bad guys, the name will ultimately transform them into what we don’t
want them to be: Taliban! Void will be filled by the forces with a
greater doctrinal power, forceful clerics, and historical leadership. If
we call them nice Taliban or "little ts” we would be throwing them back
into the arms of the forces we want to sway them from. Knowing what I
know from the Jihadist strategies, it won’t take long before the two
Talibans would eventually sit down and strike a deal, and overwhelm the
Learn from Iraq
If the Iraq Sahwa model is the inspiration for an Afghan engagement with
local forces, we need to learn the right lessons from it. In Iraq, the
US didn’t create good al Qaeda versus bad al Qaeda; it didn’t identify
moderate elements from al Qaeda to pit them against the mother force.
The political dimension of the surge, relied heavily on recruiting
tribes, social cadres and Sunni elements regardless of their
affiliations and empowering them via a "new” organization, called Sahwa
Councils. We gave these new local allies an identity of their own, not
the identity of the forces they fought.
But more important, the greater dimension of the surge wasn’t the mere
rise of the Sahwas but the moving forward of the democratic political
process with its political parties, NGOs, movements and media. Swaying
Sunni militias against al Qaeda was only one component of the strategy;
the larger strategy was to sustain pressures until Iraqi forces,
legislators and ministries are up and running. By comparison in
Afghanistan, we should make the case of a similar, not necessarily
identical process: mobilizing popular militias, giving them an identity
of their own, not calling them Taliban, and not expecting them to be the
missing link to the future but a force helpful in pushing the political
process forward until it can resist, contain and reverse the Taliban.
How to Measure Victory & Defeat
President Obama, and before him President Bush, were always trying to
measure the success in the war in Afghanistan. While the latter spoke of
victories, our current President speaks of failures. The real issue is
how to measure victory or defeat. Is destroying al Qaeda and Taliban
bunkers a definitive indicator of victory? Are the relentless terror
attacks by the Jihadists the other definitive measurement of failures? I
don’t think either parameter gives us an answer. Rather it is the battle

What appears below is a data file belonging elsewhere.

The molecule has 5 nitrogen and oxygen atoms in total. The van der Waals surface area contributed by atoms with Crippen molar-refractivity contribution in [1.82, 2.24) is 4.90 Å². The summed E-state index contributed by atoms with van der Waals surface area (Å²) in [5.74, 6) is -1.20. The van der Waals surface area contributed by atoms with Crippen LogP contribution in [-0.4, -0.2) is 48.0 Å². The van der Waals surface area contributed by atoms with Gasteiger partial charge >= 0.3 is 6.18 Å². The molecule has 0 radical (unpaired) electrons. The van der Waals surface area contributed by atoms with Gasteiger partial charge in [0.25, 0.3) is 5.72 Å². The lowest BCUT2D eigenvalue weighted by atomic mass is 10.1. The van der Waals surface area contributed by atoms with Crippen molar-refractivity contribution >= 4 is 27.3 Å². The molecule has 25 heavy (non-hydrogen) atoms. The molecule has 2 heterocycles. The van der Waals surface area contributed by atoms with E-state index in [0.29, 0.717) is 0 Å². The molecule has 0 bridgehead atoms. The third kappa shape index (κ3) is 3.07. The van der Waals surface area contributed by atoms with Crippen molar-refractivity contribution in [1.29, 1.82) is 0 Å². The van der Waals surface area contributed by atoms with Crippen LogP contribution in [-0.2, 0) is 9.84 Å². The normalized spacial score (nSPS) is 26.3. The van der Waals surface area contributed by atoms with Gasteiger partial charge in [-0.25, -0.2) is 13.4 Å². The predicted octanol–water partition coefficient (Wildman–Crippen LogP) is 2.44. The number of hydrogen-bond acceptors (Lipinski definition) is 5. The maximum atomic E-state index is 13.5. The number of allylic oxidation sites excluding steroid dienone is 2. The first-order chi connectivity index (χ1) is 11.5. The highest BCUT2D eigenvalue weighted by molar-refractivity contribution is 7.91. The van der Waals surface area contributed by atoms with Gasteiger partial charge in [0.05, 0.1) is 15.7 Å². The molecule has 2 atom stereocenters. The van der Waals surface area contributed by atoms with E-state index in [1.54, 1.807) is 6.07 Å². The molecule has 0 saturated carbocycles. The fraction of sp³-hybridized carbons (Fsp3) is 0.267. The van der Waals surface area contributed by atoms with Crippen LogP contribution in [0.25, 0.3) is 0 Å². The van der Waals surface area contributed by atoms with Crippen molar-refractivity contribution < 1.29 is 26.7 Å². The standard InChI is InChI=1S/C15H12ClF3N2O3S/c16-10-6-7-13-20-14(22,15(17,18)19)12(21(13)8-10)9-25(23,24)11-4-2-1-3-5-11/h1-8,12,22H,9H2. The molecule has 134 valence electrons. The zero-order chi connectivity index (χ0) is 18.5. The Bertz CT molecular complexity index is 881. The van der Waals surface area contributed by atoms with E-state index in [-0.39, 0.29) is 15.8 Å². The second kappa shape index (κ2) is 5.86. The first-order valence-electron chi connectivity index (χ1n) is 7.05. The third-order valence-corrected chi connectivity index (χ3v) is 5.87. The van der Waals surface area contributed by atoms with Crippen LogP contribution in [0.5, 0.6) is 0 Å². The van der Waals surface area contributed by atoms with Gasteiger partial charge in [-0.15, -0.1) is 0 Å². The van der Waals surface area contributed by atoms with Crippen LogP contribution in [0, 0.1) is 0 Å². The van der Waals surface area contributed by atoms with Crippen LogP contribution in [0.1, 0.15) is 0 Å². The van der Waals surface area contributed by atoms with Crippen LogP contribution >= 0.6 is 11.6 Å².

taking place over the conquest of the minds and hearts of the school
children and teens of the country that will make or break that
burgeoning Democracy. Unfortunately neither the past nor the current
Administration seems to see the war of ideas with such urgency.
Let’s Be Accurate & Transparent
My recommendation to the Obama Administration is to be relentlessly
accurate in describing the choices it intends to make in Afghanistan and
in the confrontation with the Jihadists worldwide. If its final
intention is to cut a deal with the Taliban – in this article I won’t
argue about the choice - it must faithfully inform the US public of this
choice instead of developing a phased narrative of disengagement.
But if it seriously intends to fight the Taliban and al Qaeda by
isolating them further inside Afghanistan and mobilizing the
international community, the Administration also needs to prepare the
American and Western public for that choice. For in this age of hyper
globalization, the Jihadi forces have an astonishing capacity to
outmaneuver the smartest strategies devised by their enemies and, on the
other hand, the public here at home has developed a surprising ability
to understand the intentions of both the Terror forces and of its own
Government. Transparency is everything in this age.
About Dr. Walid Phares
Dr. Walid Phares is the Director of Future Terrorism
Project at the Foundation for the
Democracies in Washington, a visiting scholar at the European Foundation
for Democracy and the author of the War of Ideas. Dr. Phares was one of the
architects of UNSCR 1559. He is also a Professor of Middle East
Studies at Florida Atlantic University and a contributing expert to FOX News.
Dr. Phares teaches Global Strategies at the National Defense
University. Professor Phares’
is the author of two critical books on the Islamofascist threat to Western
Civilization, "Future Jihad: Terrorist Strategies against the West”
and "The War of Ideas: Jihadism